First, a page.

On March 24, Governor Hochul’s legal team served restraining orders on the Seneca Nation Government and Seneca Gaming Corporation’s bank accounts, ordering the immediate freezing of all accounts held by either entity. The Seneca Nation learned of its accounts being frozen late on Friday afternoon, preventing it from taking any preventative action over the weekend. Governor Hochul went much further than freezing the secured escrow account holding the full amount in dispute – she targeted the government accounts of the Seneca Nation. This included the Seneca Nation’s general fund – a pool of money that includes federal grant money and is essential to the day-to-day governance of the Seneca Nation. This action was taken without giving forewarning to the Seneca Nation.

The effects on the Seneca Nation were immediate and devastating. All checks the Seneca Nation had issued on Friday – including general welfare payments to all members, elder benefit payments, and disability payments – were at risk of not being honored at financial institutions. The Seneca Nation would be unable to pay for its weekly prescription purchases for the Seneca Nation’s health care system on Monday – leaving members and non-member Indians relying on the health system without essential proscriptions such as insulin for diabetes. The Seneca Nation’s gaming operations, of course, were also hamstrung – both Class II and Class III facilities rely upon daily access to cash reserves, and the freezing of their banking accounts meant that the casinos could only stay open for a few days, at a maximum. And finally, the Seneca Nation would have been unable to meet its payroll and loan repayment obligations the following week – threatening the financial wellbeing of the more than 4,000 employees (Seneca and non-Seneca) working at the Seneca Nation and its casinos and enterprises.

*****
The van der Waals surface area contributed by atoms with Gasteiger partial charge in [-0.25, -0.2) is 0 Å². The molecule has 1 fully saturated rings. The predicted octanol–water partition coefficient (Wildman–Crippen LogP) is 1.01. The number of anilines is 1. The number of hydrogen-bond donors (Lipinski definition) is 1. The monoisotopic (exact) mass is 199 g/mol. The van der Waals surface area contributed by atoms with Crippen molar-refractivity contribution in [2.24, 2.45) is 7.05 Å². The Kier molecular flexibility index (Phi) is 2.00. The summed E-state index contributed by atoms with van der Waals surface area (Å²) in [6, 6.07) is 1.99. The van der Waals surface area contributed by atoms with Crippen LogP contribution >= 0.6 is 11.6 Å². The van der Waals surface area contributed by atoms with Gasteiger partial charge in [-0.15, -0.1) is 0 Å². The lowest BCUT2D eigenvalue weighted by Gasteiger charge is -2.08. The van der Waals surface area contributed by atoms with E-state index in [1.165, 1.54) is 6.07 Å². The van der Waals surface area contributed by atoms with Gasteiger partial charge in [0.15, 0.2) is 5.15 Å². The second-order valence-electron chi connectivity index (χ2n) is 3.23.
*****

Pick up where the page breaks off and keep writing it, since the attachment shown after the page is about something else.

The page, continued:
The timing was deliberate; by freezing the accounts right before the weekend began, the Governor was able to handicap the Seneca Nation and its gaming operations while the courts and banks were closed, leaving them without any practical means to address the emergency.

Immediately after the Seneca Nation released the funds, Governor Hochul announced that this money would be used to fund a billion-dollar stadium for the Buffalo Bills, a franchise owned by fracking billionaires Terry and Kim Pegula. Given that the Governor is facing her first election (she became Governor after former Governor Andrew Cuomo resigned in disgrace), it hardly takes a cynic to understand that the Governor capitalized on the Senecas’ pain in order to win votes by allaying the fear that the region’s beloved Bills might move.

The State of New York’s aggressions against the the Seneca Nation’s government in March 2022 laid bare the hostility the State of New York feels towards its Native neighbors. The State knew the full amount of the arbitration award was guaranteed in a secured account held in escrow. Yet, the Governor decided to attack the Seneca Nation’s government operations directly, sending a clear message to them that a sovereign Indian nation in her state would be forced to bend to the authority of the state.

By targeting the Seneca Nation’s government functions, Governor Hochul singlehandedly engaged in the sort of economic warfare the U.S. typically utilizes only as a response to actions like the proliferation of chemical and biological weapons, terrorism, cyberattacks or, ironically, human rights abuses committed by other sovereign governments. Governor Hochul did much more than attempt to collect on a judgment – she threatened the health and welfare of the 8,500 Senecas and the 4,000 employees who rely on the Seneca Nation for government services, payroll, and benefits. Her actions are less about the resolution of a commercial gaming dispute than a targeted human rights abuse against an indigenous people.

The weight of this incident should not be lost on Native nations around the country. By utilizing state law procedures to freeze the operations of a tribal government, Governor Hochul has created the blueprint for how states can leverage uncooperative tribal gaming partners. For those tribes in states with unfavorable governors, take heed – losing a gaming litigation with the state can result in much more than revenue sharing. Instead, a Native Nation’s ability to self-govern can be crippled by a vindictive Governor willing to ignore the human rights impacts of aggressive litigation
tactics.

Carson R. Cooper is Acting General Counsel at the Seneca Nation. He can be reached by calling (716) 532-4900 or email car[email protected].